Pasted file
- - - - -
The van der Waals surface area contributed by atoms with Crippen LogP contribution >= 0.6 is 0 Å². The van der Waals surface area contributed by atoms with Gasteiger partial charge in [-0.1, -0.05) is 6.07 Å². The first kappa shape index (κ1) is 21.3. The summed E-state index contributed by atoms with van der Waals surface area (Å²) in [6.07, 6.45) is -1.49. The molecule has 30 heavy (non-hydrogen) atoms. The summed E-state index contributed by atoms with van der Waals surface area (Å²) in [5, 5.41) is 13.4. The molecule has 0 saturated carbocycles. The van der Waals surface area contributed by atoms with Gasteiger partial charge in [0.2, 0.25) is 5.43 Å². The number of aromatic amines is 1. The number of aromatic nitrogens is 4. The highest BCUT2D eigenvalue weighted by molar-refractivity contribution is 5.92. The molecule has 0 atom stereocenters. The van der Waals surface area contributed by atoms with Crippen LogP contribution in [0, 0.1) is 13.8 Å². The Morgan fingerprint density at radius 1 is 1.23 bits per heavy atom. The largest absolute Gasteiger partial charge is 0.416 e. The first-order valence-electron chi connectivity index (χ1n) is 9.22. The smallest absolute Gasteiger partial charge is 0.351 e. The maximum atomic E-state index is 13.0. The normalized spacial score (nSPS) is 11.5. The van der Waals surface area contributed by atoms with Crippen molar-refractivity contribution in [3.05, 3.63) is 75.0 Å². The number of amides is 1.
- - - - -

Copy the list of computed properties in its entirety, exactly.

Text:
The van der Waals surface area contributed by atoms with Crippen LogP contribution >= 0.6 is 0 Å². The van der Waals surface area contributed by atoms with Gasteiger partial charge in [-0.1, -0.05) is 6.07 Å². The first kappa shape index (κ1) is 21.3. The summed E-state index contributed by atoms with van der Waals surface area (Å²) in [6.07, 6.45) is -1.49. The molecule has 30 heavy (non-hydrogen) atoms. The summed E-state index contributed by atoms with van der Waals surface area (Å²) in [5, 5.41) is 13.4. The molecule has 0 saturated carbocycles. The van der Waals surface area contributed by atoms with Gasteiger partial charge in [0.2, 0.25) is 5.43 Å². The number of aromatic amines is 1. The number of aromatic nitrogens is 4. The highest BCUT2D eigenvalue weighted by molar-refractivity contribution is 5.92. The molecule has 0 atom stereocenters. The van der Waals surface area contributed by atoms with Crippen LogP contribution in [0, 0.1) is 13.8 Å². The Morgan fingerprint density at radius 1 is 1.23 bits per heavy atom. The largest absolute Gasteiger partial charge is 0.416 e. The first-order valence-electron chi connectivity index (χ1n) is 9.22. The smallest absolute Gasteiger partial charge is 0.351 e. The maximum atomic E-state index is 13.0. The normalized spacial score (nSPS) is 11.5. The van der Waals surface area contributed by atoms with Crippen molar-refractivity contribution in [3.05, 3.63) is 75.0 Å². The number of amides is 1.